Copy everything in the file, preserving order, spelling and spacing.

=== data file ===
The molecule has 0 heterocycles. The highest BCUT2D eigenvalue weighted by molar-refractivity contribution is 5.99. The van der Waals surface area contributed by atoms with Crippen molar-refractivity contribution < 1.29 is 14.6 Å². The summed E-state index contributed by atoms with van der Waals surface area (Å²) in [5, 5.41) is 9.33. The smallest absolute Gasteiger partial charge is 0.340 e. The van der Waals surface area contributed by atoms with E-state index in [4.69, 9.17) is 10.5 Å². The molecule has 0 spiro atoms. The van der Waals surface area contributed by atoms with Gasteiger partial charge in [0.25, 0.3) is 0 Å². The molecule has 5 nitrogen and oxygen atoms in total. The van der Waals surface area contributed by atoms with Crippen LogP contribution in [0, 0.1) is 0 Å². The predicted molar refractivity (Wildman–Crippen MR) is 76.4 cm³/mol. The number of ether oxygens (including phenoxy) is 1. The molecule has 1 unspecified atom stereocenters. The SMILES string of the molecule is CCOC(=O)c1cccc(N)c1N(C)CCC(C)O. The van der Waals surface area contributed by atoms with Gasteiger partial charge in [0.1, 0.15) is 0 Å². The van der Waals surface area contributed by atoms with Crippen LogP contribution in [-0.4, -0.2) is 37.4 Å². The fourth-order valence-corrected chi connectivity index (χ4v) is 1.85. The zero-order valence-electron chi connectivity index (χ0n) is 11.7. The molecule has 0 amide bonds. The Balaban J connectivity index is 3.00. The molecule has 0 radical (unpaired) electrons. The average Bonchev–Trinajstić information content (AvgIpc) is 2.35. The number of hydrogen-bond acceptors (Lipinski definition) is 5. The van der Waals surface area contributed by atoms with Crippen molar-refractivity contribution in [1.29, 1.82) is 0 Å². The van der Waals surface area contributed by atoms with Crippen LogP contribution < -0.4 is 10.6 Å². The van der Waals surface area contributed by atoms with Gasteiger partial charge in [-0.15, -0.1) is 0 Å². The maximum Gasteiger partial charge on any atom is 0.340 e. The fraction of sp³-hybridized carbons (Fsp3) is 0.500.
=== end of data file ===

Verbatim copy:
The molecule has 0 heterocycles. The highest BCUT2D eigenvalue weighted by molar-refractivity contribution is 5.99. The van der Waals surface area contributed by atoms with Crippen molar-refractivity contribution < 1.29 is 14.6 Å². The summed E-state index contributed by atoms with van der Waals surface area (Å²) in [5, 5.41) is 9.33. The smallest absolute Gasteiger partial charge is 0.340 e. The van der Waals surface area contributed by atoms with E-state index in [4.69, 9.17) is 10.5 Å². The molecule has 0 spiro atoms. The van der Waals surface area contributed by atoms with Gasteiger partial charge in [0.25, 0.3) is 0 Å². The molecule has 5 nitrogen and oxygen atoms in total. The van der Waals surface area contributed by atoms with Crippen LogP contribution in [0, 0.1) is 0 Å². The predicted molar refractivity (Wildman–Crippen MR) is 76.4 cm³/mol. The number of ether oxygens (including phenoxy) is 1. The molecule has 1 unspecified atom stereocenters. The SMILES string of the molecule is CCOC(=O)c1cccc(N)c1N(C)CCC(C)O. The van der Waals surface area contributed by atoms with Gasteiger partial charge in [0.1, 0.15) is 0 Å². The van der Waals surface area contributed by atoms with Crippen LogP contribution in [-0.4, -0.2) is 37.4 Å². The fourth-order valence-corrected chi connectivity index (χ4v) is 1.85. The zero-order valence-electron chi connectivity index (χ0n) is 11.7. The molecule has 0 amide bonds. The Balaban J connectivity index is 3.00. The molecule has 0 radical (unpaired) electrons. The average Bonchev–Trinajstić information content (AvgIpc) is 2.35. The number of hydrogen-bond acceptors (Lipinski definition) is 5. The van der Waals surface area contributed by atoms with Crippen molar-refractivity contribution in [1.29, 1.82) is 0 Å². The van der Waals surface area contributed by atoms with Crippen LogP contribution < -0.4 is 10.6 Å². The van der Waals surface area contributed by atoms with Gasteiger partial charge in [-0.15, -0.1) is 0 Å². The maximum Gasteiger partial charge on any atom is 0.340 e. The fraction of sp³-hybridized carbons (Fsp3) is 0.500.